Iran: At least 20 killed in 6 days of nationwide anti-regime protests
Clashes overnight between protesters and security forces in Iran killed nine people, state television reported Tuesday, including some rioters who tried to storm a police station to steal weapons.
The demonstrations, the largest to strike Iran since its disputed 2009 presidential election, have seen six days of unrest across the country and a death toll of at least 20.
The protests began Thursday in Mashhad over Iran’s weak economy and a jump in food prices and have expanded to several cities, with some protesters chanting against the government and the supreme leader, Ayatollah Ali Khamenei. Hundreds of people have been arrested.
State TV reported that six rioters were killed during an attack on a police station in the town of Qahdarijan. It reported that clashes were sparked by rioters who tried to steal guns from the police station.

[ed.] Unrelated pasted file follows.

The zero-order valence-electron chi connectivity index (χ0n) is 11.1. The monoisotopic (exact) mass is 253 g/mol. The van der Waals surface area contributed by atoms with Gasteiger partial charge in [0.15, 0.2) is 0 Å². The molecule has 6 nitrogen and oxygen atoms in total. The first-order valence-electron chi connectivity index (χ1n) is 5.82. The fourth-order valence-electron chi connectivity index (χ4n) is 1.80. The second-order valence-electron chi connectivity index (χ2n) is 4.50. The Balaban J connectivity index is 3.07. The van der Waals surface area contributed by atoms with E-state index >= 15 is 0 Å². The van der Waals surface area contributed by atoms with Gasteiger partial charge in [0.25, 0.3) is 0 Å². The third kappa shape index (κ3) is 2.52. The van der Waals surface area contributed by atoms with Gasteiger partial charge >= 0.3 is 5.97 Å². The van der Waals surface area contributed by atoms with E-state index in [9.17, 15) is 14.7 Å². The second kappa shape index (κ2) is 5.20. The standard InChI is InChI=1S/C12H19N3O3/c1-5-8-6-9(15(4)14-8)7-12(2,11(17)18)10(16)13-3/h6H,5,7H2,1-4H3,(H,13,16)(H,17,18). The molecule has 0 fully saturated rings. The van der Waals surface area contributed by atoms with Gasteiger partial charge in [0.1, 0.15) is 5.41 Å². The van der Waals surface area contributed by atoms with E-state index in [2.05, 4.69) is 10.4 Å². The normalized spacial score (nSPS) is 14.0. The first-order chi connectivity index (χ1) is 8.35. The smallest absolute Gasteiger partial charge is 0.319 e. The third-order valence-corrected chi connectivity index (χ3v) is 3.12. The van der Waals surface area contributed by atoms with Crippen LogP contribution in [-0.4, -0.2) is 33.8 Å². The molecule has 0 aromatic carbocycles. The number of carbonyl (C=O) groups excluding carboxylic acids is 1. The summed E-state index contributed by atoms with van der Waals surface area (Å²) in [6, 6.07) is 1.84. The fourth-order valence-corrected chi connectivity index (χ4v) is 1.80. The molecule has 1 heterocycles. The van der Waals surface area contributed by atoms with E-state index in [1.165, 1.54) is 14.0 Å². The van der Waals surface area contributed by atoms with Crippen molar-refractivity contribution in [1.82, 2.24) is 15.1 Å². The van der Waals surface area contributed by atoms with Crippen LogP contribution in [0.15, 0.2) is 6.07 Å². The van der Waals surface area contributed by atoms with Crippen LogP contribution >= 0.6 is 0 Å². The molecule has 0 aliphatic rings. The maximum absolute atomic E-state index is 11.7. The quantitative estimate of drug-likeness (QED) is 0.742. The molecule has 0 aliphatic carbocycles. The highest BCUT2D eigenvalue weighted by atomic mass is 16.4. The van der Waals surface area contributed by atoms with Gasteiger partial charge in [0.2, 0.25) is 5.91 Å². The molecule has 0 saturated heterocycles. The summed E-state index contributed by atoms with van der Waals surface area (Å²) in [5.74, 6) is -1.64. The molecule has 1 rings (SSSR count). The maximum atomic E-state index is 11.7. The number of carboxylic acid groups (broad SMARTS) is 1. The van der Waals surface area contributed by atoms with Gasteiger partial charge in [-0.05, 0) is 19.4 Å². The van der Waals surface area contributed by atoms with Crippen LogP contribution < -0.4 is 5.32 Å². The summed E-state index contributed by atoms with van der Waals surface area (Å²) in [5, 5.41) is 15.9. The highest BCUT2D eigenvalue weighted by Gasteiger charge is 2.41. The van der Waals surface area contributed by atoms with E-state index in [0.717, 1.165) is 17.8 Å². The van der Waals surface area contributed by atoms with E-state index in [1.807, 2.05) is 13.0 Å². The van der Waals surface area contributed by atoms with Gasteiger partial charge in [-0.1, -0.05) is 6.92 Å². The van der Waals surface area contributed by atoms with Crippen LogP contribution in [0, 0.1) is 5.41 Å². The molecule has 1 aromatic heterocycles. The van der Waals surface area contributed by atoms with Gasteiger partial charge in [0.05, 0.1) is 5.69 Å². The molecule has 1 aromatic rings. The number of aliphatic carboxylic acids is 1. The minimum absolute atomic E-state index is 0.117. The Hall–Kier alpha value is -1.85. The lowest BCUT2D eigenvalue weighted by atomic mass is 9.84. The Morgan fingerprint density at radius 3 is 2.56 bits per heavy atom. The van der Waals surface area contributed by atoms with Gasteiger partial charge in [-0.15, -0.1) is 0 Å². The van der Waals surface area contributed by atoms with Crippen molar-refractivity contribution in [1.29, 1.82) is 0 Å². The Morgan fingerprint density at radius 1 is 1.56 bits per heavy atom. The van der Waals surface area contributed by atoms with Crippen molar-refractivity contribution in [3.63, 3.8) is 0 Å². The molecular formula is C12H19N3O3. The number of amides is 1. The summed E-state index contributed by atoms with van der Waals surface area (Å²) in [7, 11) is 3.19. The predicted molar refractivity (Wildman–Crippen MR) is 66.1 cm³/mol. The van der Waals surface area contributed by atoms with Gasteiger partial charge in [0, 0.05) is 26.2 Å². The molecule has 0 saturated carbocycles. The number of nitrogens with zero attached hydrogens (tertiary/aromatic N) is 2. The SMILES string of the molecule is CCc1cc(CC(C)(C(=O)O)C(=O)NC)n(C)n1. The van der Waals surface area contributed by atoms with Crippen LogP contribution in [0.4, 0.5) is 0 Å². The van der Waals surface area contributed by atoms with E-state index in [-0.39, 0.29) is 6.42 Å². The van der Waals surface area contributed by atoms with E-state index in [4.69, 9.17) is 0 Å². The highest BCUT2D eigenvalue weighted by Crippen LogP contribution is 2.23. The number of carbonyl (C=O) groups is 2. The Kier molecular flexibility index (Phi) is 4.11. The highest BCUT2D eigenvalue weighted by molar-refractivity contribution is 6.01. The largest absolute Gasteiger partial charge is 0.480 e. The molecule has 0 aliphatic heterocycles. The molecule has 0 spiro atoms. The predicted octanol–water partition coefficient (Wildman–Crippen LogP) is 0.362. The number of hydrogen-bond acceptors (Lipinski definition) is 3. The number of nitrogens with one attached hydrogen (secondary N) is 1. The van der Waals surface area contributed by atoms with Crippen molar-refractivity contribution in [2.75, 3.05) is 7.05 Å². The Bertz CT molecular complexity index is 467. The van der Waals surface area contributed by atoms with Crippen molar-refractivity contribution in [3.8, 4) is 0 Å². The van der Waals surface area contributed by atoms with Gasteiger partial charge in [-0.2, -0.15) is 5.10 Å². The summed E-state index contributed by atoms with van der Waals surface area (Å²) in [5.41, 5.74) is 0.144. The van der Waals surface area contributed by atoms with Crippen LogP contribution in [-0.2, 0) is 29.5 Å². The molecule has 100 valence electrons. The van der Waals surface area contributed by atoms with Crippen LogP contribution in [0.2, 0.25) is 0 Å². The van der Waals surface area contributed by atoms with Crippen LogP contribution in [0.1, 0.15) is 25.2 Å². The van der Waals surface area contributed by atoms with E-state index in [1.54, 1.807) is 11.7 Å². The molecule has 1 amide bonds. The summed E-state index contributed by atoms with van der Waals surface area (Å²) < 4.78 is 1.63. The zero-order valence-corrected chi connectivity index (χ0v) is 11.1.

State TV also said an 11-year-old boy and a 20-year-old man were killed in the town of Khomeinishahr, while a member of Iran’s paramilitary Revolutionary Guard was killed in the town of Najafabad. It says all three were shot by hunting rifles, which are common in the Iranian countryside.
The towns are all in Iran’s central Isfahan province, some 350 kilometers (215 miles) south of Tehran.
It wasn’t clear if the Revolutionary Guard member was the same fatality report late Monday night by Iran’s semi-official Mehr news agency. Mehr had said an assailant using a hunting rifle killed a policeman and wounded three others in Najafabad.
Monday marked the first night to see a fatality among Iran’s security forces.
President Hassan Rouhani has acknowledged the public’s anger over the Islamic Republic’s flagging economy, though he and others warned that the government wouldn’t hesitate to crack down on those it considers lawbreakers.
That was echoed Monday by judiciary chief Ayatollah Sadegh Larijani, who urged authorities to confront rioters, state TV reported.
“I demand all prosecutors across the country to get involved and the approach should be strong,” he said.